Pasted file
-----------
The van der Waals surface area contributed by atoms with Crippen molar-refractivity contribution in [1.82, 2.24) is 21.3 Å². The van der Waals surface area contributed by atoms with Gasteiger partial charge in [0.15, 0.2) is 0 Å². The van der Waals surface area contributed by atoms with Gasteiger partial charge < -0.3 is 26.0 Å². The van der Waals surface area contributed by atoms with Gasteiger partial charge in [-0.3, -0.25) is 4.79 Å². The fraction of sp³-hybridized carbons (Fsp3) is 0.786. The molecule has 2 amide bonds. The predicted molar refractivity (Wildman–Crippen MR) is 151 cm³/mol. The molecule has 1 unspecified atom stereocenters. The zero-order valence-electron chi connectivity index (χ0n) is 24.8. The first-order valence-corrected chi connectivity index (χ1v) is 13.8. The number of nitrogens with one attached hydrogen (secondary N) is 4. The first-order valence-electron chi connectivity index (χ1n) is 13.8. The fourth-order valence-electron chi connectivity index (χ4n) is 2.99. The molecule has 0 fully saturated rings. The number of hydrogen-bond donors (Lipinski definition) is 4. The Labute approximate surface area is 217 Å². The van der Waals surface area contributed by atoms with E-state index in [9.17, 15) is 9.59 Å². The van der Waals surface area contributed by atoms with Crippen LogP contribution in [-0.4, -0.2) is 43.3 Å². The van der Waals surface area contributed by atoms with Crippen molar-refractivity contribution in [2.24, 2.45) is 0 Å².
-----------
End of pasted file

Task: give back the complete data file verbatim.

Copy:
The van der Waals surface area contributed by atoms with Crippen molar-refractivity contribution in [1.82, 2.24) is 21.3 Å². The van der Waals surface area contributed by atoms with Gasteiger partial charge in [0.15, 0.2) is 0 Å². The van der Waals surface area contributed by atoms with Gasteiger partial charge < -0.3 is 26.0 Å². The van der Waals surface area contributed by atoms with Gasteiger partial charge in [-0.3, -0.25) is 4.79 Å². The fraction of sp³-hybridized carbons (Fsp3) is 0.786. The molecule has 2 amide bonds. The predicted molar refractivity (Wildman–Crippen MR) is 151 cm³/mol. The molecule has 1 unspecified atom stereocenters. The zero-order valence-electron chi connectivity index (χ0n) is 24.8. The first-order valence-corrected chi connectivity index (χ1v) is 13.8. The number of nitrogens with one attached hydrogen (secondary N) is 4. The first-order valence-electron chi connectivity index (χ1n) is 13.8. The fourth-order valence-electron chi connectivity index (χ4n) is 2.99. The molecule has 0 fully saturated rings. The number of hydrogen-bond donors (Lipinski definition) is 4. The Labute approximate surface area is 217 Å². The van der Waals surface area contributed by atoms with E-state index in [9.17, 15) is 9.59 Å². The van der Waals surface area contributed by atoms with Crippen LogP contribution in [-0.4, -0.2) is 43.3 Å². The van der Waals surface area contributed by atoms with Crippen molar-refractivity contribution in [2.24, 2.45) is 0 Å².